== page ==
- Rich Daugherty of Elm Street asked voters to support the extension because it could benefit the town for the long term, the “commonwealth of Bedford.”
- Daisy Girifalco, proprietor of the Bedford Children’s Center, contiguous to the route at its junction with Concord Road, predicted disruption of her day-to-day business by construction.
- Leonard Goodman of Railroad Avenue pointed out that he would have to cross the shared-use path when using his driveway.
- Howard Rubenstein said he has ridden the Reformatory Branch trail hundreds of times on a mountain bike; paving it would “make it available to more people in the town.” Cyclist Dan Hurwitz of Liljegren Way agreed.
- Melinda Ballou of Caribou Street said that although she opposed the plan initially; “over time I have heard thoughtful comments from others. Let’s think outside of our current frame.”
- Lori Eggert, a Conservation Commission member and project abutter, asserted that “land-taking should be used for essential projects. A bicycle highway used mostly for recreation does not meet the criteria.” She projected photos of bucolic scenes along the route.
- Steven Horner of North Road stated, “This is only an extension of an already accessible path.”
- Ted Werth of Fern Way said the town should retain the trail as an alternative to the “very different experience” of the Minuteman Bikeway.
- Corinne Doud of Redcoat Road stated, “Equity of access is a crucial part of opportunities for others to enjoy natural spaces.” She added that it would be prudent to address Railroad Avenue drainage issues now as they will worsen as climate change continues.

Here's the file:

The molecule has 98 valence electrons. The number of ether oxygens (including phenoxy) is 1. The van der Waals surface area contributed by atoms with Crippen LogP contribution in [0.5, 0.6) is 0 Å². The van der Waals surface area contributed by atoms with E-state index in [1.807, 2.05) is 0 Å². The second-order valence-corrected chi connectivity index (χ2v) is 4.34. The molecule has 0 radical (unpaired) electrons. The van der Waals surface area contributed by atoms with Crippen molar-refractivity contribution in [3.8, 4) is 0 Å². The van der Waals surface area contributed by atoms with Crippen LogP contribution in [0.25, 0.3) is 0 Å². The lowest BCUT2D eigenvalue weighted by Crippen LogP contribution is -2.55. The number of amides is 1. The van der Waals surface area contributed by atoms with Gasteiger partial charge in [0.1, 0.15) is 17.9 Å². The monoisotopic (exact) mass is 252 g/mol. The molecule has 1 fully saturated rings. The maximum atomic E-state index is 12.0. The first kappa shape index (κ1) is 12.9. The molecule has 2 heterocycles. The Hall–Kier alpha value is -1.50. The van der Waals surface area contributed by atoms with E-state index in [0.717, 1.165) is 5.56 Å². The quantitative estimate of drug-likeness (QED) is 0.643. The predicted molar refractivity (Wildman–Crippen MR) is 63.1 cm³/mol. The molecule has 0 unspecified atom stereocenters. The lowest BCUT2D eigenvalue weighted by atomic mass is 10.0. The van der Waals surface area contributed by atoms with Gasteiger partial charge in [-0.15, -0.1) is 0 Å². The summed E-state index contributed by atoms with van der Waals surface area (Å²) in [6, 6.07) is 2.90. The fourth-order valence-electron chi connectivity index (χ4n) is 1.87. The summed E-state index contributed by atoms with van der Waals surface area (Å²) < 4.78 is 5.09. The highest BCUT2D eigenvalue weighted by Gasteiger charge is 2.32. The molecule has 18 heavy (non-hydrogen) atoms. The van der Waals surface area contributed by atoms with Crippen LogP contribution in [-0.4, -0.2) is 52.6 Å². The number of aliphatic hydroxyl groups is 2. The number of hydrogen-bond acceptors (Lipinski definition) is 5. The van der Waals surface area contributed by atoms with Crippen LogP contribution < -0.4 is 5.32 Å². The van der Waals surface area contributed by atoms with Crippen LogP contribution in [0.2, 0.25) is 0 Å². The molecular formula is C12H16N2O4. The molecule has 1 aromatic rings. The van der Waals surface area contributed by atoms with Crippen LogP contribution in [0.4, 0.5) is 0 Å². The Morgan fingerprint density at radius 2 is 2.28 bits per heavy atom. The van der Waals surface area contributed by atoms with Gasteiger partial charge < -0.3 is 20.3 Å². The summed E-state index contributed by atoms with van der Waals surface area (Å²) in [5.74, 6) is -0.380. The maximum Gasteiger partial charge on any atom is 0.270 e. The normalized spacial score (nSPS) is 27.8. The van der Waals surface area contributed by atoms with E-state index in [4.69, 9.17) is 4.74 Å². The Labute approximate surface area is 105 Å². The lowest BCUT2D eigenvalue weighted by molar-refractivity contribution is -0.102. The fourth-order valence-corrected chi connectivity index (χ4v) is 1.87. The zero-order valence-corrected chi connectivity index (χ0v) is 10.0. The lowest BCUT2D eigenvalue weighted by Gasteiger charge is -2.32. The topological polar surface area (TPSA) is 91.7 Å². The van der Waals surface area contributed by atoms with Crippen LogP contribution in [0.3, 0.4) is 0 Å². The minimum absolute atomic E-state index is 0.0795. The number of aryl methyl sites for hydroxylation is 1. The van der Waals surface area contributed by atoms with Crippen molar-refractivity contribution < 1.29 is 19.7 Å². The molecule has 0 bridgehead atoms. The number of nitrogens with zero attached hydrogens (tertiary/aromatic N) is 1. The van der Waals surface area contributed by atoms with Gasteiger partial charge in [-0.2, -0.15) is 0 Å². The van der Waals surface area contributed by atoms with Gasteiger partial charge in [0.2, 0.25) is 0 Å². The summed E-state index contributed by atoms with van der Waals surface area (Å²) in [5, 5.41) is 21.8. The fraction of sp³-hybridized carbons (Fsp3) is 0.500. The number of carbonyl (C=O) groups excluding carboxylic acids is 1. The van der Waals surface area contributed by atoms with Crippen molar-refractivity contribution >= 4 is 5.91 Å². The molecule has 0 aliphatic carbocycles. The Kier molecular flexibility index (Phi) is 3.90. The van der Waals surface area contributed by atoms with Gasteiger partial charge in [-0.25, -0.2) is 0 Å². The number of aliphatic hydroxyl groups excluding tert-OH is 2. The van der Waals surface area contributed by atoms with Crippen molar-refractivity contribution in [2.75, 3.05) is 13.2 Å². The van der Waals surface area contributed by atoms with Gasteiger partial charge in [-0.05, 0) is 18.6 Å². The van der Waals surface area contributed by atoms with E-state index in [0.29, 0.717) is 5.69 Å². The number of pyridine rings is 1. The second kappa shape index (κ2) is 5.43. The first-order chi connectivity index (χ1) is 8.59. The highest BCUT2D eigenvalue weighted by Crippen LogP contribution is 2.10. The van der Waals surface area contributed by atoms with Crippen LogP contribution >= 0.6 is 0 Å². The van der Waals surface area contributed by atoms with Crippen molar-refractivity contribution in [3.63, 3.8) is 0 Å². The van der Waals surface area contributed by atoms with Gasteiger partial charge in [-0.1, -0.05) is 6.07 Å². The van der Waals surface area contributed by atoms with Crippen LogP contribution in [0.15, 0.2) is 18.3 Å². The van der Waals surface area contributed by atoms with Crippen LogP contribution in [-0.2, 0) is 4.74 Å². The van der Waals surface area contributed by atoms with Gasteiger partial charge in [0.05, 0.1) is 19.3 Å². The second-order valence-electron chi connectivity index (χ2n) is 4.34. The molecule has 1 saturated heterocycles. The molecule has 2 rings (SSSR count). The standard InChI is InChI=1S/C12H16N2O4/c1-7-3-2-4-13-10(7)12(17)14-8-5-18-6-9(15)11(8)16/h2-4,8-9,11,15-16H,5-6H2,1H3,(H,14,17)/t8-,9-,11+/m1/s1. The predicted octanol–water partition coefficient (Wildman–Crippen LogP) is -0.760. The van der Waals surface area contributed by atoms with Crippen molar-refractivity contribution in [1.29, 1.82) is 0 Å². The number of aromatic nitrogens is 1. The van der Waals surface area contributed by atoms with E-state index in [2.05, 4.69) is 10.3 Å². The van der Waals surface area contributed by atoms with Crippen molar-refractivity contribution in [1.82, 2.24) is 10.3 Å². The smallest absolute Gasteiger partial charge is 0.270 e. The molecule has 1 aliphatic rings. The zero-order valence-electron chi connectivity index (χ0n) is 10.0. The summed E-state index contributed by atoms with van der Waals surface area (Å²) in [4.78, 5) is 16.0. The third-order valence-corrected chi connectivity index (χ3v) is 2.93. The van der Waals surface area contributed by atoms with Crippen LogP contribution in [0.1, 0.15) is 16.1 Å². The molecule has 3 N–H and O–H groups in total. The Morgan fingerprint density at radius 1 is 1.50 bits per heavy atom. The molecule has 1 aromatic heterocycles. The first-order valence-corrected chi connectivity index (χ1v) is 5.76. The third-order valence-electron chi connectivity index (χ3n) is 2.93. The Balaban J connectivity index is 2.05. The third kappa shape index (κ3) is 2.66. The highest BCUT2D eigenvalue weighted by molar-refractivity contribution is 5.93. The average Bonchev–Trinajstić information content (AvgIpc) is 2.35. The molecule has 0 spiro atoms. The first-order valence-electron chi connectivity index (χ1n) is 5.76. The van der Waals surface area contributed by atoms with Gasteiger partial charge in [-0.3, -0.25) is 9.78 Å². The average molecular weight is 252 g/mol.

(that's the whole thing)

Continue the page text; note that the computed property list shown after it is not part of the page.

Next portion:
- Leah Devereaux, noting her husband is a victim of ALS, said, “We all are one diagnosis or accident away from needing accommodations for accessibility.”
- Scot Shaw of South Road, a member of the Transportation Advisory Committee, described teaching his daughter to ride with training wheels and plenty of space on the Minuteman Bikeway.
- Chad Haering of Hayden Lane said, “You can ride to Concord right now. Sometimes doing nothing is the best thing to do.”
At 10:50 p.m., Town Moderator Mark Siegenthaler asked voters who were lined up to speak to consider if they had something new to add, and encouraged brevity. Less than 15 minutes later, with calls of “vote” emanating from parts of the hall, the moderator said it is time to move to a vote.
A short time later, voters in the gym and cafeteria were led up section-by-section to cast their secret ballots. Many people left after voting, before the results were announced at around midnight. Siegenthaler announced the article was defeated on the 537-537 vote. He quickly brought this memorable Special Town Meeting to adjournment.